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Wednesday, November 16, 2011

Stamp Investment Tip: U.S. 1979 15c John Paul Jones, Perf 12 variety (Scott #1789B)

There are times when album or catalog publishers can significantly influence the stamp market, by virtue of a "tail wagging the dog" effect. Such is the case with a stamp which might have been considered a boring perforation variety, had they not stepped in and given the story a new spin.

In 1979, the U.S. issued a 15c stamp honoring John Paul Jones, the naval hero of the American Revolution. Two common perforation types of this stamp exist, perf. 11x12 and perf. 11 (Scott #1789 and 1789A). However, there also exists a scarce perf. 12 variety of this stamp (Scott #1789B). Scott '12 prices #1789B at $3,500.00, and fewer than 200 are believed to exist.

In most cases, modern imperforate and color-missing errors are listed as varieties of the basic stamps. Often, they are quite scarce, with fewer than 100 to a few hundred known, and these errors are far more visually striking than a perf variety, but for the most part, they are significantly less expensive than the John Paul Jones Perf. 12. The reason for this discrepancy involves a decision by album publishers.

Several popular albums include a space for #1789B, as if it were a completely different stamp, rather than just a variety. Consequently, a stamp collector purchasing one of these albums must endure the philatelic equivalent of Purgatory, staring at an empty space that demands to be filled.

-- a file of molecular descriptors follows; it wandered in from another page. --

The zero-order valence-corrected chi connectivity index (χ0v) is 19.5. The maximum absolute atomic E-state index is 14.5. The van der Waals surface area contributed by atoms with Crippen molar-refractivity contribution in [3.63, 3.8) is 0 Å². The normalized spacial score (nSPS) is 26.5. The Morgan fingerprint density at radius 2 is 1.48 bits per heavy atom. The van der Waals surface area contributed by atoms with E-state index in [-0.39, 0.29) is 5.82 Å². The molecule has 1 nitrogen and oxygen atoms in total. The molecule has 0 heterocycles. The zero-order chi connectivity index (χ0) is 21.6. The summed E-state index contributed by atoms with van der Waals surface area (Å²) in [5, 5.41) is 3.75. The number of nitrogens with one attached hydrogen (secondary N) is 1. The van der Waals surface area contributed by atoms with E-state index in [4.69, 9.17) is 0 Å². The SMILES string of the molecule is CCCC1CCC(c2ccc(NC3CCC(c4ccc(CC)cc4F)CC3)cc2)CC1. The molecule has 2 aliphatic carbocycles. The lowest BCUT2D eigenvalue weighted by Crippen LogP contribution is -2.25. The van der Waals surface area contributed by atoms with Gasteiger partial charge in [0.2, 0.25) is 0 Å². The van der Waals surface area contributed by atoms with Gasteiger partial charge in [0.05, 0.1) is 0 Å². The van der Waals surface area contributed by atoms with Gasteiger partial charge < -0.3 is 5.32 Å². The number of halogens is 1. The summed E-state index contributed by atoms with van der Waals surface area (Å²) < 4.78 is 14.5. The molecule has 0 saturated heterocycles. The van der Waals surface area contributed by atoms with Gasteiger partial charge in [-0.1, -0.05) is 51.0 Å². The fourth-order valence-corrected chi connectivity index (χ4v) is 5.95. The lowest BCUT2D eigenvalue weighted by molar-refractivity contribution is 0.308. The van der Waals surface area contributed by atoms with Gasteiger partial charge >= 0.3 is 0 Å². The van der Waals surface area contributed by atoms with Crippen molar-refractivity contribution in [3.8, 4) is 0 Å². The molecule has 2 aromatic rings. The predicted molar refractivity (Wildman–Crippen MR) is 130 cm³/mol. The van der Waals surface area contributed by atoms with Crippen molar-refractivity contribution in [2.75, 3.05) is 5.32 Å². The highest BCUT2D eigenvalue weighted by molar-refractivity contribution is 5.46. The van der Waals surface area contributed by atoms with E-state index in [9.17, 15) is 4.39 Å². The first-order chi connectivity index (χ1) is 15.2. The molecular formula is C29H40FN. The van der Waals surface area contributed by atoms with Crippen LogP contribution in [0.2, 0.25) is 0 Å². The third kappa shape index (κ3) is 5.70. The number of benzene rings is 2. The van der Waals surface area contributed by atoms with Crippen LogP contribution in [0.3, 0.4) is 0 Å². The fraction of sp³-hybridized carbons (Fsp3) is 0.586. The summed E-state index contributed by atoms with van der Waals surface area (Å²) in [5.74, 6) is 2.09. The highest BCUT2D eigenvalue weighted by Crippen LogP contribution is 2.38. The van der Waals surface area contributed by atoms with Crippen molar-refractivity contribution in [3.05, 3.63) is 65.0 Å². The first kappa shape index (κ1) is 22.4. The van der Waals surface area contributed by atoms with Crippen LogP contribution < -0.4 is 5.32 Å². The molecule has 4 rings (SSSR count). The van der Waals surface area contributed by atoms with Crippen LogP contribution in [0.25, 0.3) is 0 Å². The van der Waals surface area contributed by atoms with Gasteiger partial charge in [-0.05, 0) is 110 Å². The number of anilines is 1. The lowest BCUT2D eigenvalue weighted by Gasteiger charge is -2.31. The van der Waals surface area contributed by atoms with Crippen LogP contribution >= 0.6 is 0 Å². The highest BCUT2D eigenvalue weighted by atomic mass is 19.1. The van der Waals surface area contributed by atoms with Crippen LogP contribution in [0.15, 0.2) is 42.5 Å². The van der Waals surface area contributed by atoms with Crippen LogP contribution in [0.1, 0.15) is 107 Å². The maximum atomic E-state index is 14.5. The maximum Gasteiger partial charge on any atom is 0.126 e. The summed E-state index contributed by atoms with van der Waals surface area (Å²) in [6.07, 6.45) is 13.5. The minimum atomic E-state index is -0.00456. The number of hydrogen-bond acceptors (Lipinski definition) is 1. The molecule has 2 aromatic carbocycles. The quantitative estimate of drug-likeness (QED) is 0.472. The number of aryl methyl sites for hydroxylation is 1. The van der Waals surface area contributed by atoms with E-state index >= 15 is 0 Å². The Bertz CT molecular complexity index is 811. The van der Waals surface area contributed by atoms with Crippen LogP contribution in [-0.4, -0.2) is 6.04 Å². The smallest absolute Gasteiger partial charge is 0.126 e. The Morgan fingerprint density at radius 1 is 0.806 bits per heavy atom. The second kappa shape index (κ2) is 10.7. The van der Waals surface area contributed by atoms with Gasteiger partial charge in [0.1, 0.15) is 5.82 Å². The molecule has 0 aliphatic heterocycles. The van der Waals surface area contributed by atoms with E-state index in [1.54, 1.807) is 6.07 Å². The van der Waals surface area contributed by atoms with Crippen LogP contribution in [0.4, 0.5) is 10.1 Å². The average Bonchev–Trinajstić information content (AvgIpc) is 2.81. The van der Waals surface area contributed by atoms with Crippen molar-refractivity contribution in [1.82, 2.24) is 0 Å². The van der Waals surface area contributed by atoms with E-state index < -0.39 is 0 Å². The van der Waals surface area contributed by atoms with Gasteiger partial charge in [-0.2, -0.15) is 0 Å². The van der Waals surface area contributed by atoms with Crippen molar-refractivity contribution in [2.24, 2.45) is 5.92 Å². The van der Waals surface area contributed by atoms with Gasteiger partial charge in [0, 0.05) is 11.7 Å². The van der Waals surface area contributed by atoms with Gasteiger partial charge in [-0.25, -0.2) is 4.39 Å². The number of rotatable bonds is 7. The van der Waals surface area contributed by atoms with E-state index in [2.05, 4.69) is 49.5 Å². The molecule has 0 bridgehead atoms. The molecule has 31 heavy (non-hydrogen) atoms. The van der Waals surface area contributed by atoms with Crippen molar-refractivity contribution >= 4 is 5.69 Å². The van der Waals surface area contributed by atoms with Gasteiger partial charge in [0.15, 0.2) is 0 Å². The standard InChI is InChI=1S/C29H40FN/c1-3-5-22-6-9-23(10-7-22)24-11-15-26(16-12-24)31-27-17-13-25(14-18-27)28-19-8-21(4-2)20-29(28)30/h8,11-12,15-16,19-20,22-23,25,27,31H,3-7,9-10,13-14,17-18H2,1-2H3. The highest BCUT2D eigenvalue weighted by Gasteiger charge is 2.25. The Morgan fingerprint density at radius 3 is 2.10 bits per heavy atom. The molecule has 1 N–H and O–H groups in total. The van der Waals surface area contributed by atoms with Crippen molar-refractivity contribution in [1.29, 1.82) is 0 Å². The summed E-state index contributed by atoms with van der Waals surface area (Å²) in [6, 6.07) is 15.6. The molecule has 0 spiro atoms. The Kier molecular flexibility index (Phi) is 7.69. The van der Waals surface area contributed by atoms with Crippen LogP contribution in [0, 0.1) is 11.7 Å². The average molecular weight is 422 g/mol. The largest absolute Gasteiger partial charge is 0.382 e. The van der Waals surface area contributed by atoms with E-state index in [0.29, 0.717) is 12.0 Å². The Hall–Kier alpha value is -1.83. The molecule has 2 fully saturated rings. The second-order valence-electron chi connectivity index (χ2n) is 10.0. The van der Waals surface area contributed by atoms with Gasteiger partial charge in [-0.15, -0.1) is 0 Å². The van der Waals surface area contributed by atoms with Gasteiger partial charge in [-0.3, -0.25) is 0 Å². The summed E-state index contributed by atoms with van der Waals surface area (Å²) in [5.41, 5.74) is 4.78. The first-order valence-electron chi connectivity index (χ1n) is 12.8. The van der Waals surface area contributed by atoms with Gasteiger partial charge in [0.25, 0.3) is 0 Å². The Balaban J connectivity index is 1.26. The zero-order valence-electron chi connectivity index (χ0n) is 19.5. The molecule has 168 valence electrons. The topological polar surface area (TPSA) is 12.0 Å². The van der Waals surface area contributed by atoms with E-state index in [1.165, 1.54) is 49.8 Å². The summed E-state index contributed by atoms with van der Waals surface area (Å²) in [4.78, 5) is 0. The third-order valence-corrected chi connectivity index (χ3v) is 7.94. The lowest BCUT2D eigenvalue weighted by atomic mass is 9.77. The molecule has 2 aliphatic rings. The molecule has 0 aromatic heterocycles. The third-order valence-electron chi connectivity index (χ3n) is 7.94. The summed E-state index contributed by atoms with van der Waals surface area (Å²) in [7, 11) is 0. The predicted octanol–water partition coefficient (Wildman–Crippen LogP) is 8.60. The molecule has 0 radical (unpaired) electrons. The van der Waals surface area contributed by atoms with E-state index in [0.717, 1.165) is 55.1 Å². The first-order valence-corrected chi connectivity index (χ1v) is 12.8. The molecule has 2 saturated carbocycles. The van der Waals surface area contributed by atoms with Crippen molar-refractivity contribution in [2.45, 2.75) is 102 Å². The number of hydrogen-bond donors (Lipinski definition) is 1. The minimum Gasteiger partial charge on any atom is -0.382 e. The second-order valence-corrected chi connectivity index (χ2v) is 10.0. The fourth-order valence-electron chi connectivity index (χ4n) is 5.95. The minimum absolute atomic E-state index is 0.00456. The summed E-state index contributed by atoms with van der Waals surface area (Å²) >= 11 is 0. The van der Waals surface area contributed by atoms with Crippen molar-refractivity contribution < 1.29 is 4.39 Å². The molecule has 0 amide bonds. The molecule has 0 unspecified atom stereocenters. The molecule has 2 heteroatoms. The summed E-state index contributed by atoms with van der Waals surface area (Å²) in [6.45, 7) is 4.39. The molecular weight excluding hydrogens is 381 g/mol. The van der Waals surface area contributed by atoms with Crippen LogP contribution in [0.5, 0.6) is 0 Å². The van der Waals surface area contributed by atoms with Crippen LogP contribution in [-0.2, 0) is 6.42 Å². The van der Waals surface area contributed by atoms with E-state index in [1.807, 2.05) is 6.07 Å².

As long as some album publishers continue to classify #1789B in this manner, it will increase in value for years to come. At the very least, it makes sense to get out the old perf gauge if one comes across a motley group of 15c John Paul Jones stamps.

Note that #1789B should be published conditional on obtaining expertization. Relatively inexpensive imperforate printer's waste exists for this issue, and there is the risk that someone may try to reperforate some of it, to produce bogus Perf. 12s.

Thanks to Bob Dumaine of Sam Houston Philatelics for providing much of the information used in this article.


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